WHEN SCANNING for emissions from a mud volcano in western Turkmenistan in January 2019, a satellite called Claire came across a large plume of methane drifting across the landscape. The discharge appeared to originate from a gas pipeline at the nearby Korpezhe oil and gasfield. Two more large plumes were also spotted in the area, including one from a compressor station. The company operating the satellite, GHGSat, based in Montreal, passed details via diplomats to officials in Turkmenistan, and after a few months the leaks stopped. This largely unknown incident illustrates two things: that satellites can play an important role in spotting leaks of greenhouse gases and, rather worryingly, that the extent of such leaks is often greatly underestimated.
The reason for concern is that although methane, the main constituent of natural gas, does not linger in the atmosphere for anywhere near as long as carbon dioxide does, it is a far more potent heat-trapping agent. About a quarter of man-made global warming is thought to be caused by methane. And between a fifth and a third of the methane involved is contributed by the oil and gas industry.
The data from Claire suggested the leak in Turkmenistan had been a big one. To establish just how big, Daniel Jacob of Harvard University and his colleagues studied the images obtained by this satellite along with observations made of the area at the time by the Tropospheric Monitoring Instrument (TROPOMI), which is carried by an atmospheric research satellite operated by the European Space Agency. The results, published in Geophysical Research Letters in November 2019, concluded that between February 2018 and January 2019 the three leaks would have released, between them, 142,000 tonnes of methane. This made the Turkmenistani leak far bigger than the 97,000 tonnes of methane discharged over four months by a notorious blowout at a natural-gas storage facility in Aliso Canyon, California, in 2015, which is reckoned to have been the worst natural-gas leak yet recorded in America.
There have been other big leaks, too. Last year a group of researchers led by Ilse Aben of the Netherlands Institute for Space Research studied TROPOMI images of a blowout at a natural-gas well in Belmont county, Ohio. This began on February 15th 2018 and took three weeks to control. In a paper published in the Proceedings of the National Academy of Sciences in December 2019, Dr Aben and her colleagues calculated from the images that the blowout was responsible for the equivalent of a quarter of the annual oil and gas industry’s methane emissions in the entire state of Ohio.
Methane can be detected spectroscopically. Like other gases, it absorbs light at characteristic frequencies. With a spectrometer mounted on a satellite it is possible to analyse light reflected from Earth for signs of the gas. As with the satellites that carry them, spectrometers come in many shapes and sizes. TROPOMI can also detect the spectral signs of other polluting gases, such as nitrogen dioxide, sulphur dioxide and carbon monoxide. It rides in a large bird, the Copernicus Sentinel-5P satellite, launched in October 2017, and in all weighing 980kg. The detector has an extensive view, looking at a strip of Earth 2,600km wide with a resolution that means a single pixel in the image represents an area 7km by 3.5km.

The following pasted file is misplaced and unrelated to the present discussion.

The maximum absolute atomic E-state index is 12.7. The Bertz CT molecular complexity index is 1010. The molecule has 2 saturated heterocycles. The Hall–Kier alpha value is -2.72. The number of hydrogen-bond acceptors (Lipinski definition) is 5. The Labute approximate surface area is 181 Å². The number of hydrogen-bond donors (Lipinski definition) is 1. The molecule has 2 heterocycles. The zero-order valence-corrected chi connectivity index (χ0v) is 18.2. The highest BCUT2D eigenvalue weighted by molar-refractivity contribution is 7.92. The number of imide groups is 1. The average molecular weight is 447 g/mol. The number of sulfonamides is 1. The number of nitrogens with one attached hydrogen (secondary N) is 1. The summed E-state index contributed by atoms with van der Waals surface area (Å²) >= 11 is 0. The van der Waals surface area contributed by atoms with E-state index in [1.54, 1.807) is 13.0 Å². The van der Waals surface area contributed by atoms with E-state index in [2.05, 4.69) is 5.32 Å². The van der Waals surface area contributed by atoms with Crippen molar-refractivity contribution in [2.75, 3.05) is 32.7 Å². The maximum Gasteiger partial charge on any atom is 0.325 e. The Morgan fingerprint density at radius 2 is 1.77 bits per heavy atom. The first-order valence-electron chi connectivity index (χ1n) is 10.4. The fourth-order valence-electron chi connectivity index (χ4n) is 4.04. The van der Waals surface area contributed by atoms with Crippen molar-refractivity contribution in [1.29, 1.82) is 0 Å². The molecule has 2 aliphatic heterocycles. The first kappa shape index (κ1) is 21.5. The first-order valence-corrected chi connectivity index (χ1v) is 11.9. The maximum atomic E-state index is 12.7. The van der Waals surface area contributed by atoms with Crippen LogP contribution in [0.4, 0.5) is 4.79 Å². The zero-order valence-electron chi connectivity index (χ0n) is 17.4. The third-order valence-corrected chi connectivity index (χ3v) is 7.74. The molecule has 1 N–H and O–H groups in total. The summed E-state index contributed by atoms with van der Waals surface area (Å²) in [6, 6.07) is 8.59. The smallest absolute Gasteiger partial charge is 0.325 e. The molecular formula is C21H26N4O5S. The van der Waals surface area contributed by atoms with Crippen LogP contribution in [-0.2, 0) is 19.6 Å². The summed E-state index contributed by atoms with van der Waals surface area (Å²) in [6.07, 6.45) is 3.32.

Observing things more closely is the speciality of Claire. This 15kg “nanosat”, about the size of a microwave oven, was launched in June 2016 to measure carbon dioxide and methane emissions. With a field of view 12km wide and a resolution better than 50 metres by 50 metres, Claire can spot leaks from individual industrial plants. GHGSat aims to launch two more methane-hunting nanosats later this year.
Claire surveys industrial facilities on behalf of firms that want to monitor their emissions. GHGSat’s chief executive, Stephane Germain, says employing satellites to do this is more reliable than using terrestrial methods. In November he plans to roll out a new service. This will provide a digital image of Earth which users will be able to zoom in on to explore continually updated patterns and hotspots of methane emissions. The map will have an average resolution of 2km by 2km and be free to use—although if companies want to look at things more closely they will need to pay.
Other methane-hunting satellites are coming. These include one due for launch in 2022 by MethaneSAT, an affiliate of the Environmental Defence Fund, an American non-profit organisation. The 350kg satellite will cost $88m to build and put into orbit. It will scan an area of land 200km wide with a resolution of 1km by 1km. According to MethaneSAT, it will be the most sensitive to emission levels yet, being able to detect methane concentrations as low as two parts-per-billion. Data collected by the satellite will be publicly available.
Having a number of complementary eyes-in-the sky will be an important way to help reduce methane emissions. Although Donald Trump has proposed rolling back Obama-era requirements for oil and gas companies to detect and fix methane leaks, the gas has commercial value so it does not make business sense to waste it. On top of that, for firms seeking to burnish their green credentials, plugging leaks is one of the most effective things they can do to help combat climate change.